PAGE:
PULA

 

 

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PULA, a town and port in the south-western part of Istria; population 62,378.

Situated in the inner part of a bay, divided by the islands of St. Catherine, St.

Andrew and Uljanik into three port basins. According to the size of the

con-structed coast and level of equipment, Pula is the most important and

biggest port in Istria, and the well-protected Pula Bay places it among the best

natural harbours on the Adriatic.

 

The Romans restored and expanded the system of the Illyrian hill-forts, and the

top of the hill, on which the capitol rose, together with several public

institutions and temples, had its own fortification system. In the Middle Ages,

the town walls were reinforced, and some of the Roman temples were turned

into Christian churches.

 

The Roman Amphitheatre (commonly called Arena), from the 1st and 2nd

centuries, occupies a dominant position above the harbour. It has an elliptic

ground-plan (132.45 x 105.10 m), the walls are 30.45 m high; it could seat

23,000 spectators. It is the world's sixth largest preserved amphitheatre. The

legend has it that it was built by Emperor Vespasian on the initiative of his

Pula-born girl friend Cenida.

 

The Nymphaeum leads to the southwest, with a way branching off to the Twin

Gate (Porta gemina) from the 2nd century; an inscription is built-in above the

Gate. The Twin Gate leads to the Archaeological Museum of Istria, with a park,

in which exhibits are placed, in front of it.

 

The richly adorned Triumphal Arch of the Sergi, erected some time after 31 BC

near the inner part of the main town gate (Porta aurea, collapsed in 1829), is

reached from the Portarata Square. A large Roman graveyard was located in

front of the town gate, which Dante mentions in his Inferno (Canto IX); several

marble sarcophaguses from the graveyard are housed at the Museo civico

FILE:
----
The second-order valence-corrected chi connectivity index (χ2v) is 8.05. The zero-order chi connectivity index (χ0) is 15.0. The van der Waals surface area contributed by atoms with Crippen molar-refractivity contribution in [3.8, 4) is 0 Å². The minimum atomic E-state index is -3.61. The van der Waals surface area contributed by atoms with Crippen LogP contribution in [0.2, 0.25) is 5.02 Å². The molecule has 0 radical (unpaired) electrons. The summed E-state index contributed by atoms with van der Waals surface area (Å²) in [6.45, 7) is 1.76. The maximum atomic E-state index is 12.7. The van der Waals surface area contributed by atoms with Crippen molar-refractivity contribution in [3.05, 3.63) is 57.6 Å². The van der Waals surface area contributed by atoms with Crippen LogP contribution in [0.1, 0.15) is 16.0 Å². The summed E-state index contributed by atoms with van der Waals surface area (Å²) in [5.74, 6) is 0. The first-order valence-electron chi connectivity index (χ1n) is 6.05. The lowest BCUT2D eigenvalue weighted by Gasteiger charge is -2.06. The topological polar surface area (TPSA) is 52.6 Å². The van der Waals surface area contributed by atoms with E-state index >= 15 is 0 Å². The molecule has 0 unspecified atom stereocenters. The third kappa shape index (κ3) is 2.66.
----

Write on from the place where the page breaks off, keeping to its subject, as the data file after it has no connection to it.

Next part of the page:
Correr in Venice. A walk through the centre of Pula is a walk through history.

 

There are numerous churches in Pula, dating from the Middle Ages and more

recent times. Especially interesting is the chapel of the no-longer standing

Church of Santa Marija Formosa (St. Mary of Formosa), a nice example of 6th

century architecture. An altar polyptych from the end of the 14th century kept

in the Franciscan church is one of the most beautiful examples of Gothic

wooden sculpture in Istria. Sv. Marija Cathedral (St. Mary) was built in the 5th

century. Rebuilt several times since, it incorporates elements of various styles,

on the inside as well the outside: a Roman sarcophagus is used as the altar, and

mediaeval architectural traits are combined with Renaissance ones.

 

The Temple of Augustus (of the goddess Romae and Emperor Augustus) from

the 1st century is located on the northern side of the square, on an elevated

base, with a portico comprising six Corinthian columns and a closed cella. The

Town Hall is near the temple, attached in 1296 to the Roman temple (of Diana);

the back of the temple has been preserved.

 

Pula is today the economic centre with developed shipbuilding industry

(Uljanik), textiles, metal industry and building trades as well as glass

manufacturing. Tourist centre (marina). The importance of Pula as a traffic

intersection in the whole Istria has particularly increased by the modernization

of the airport.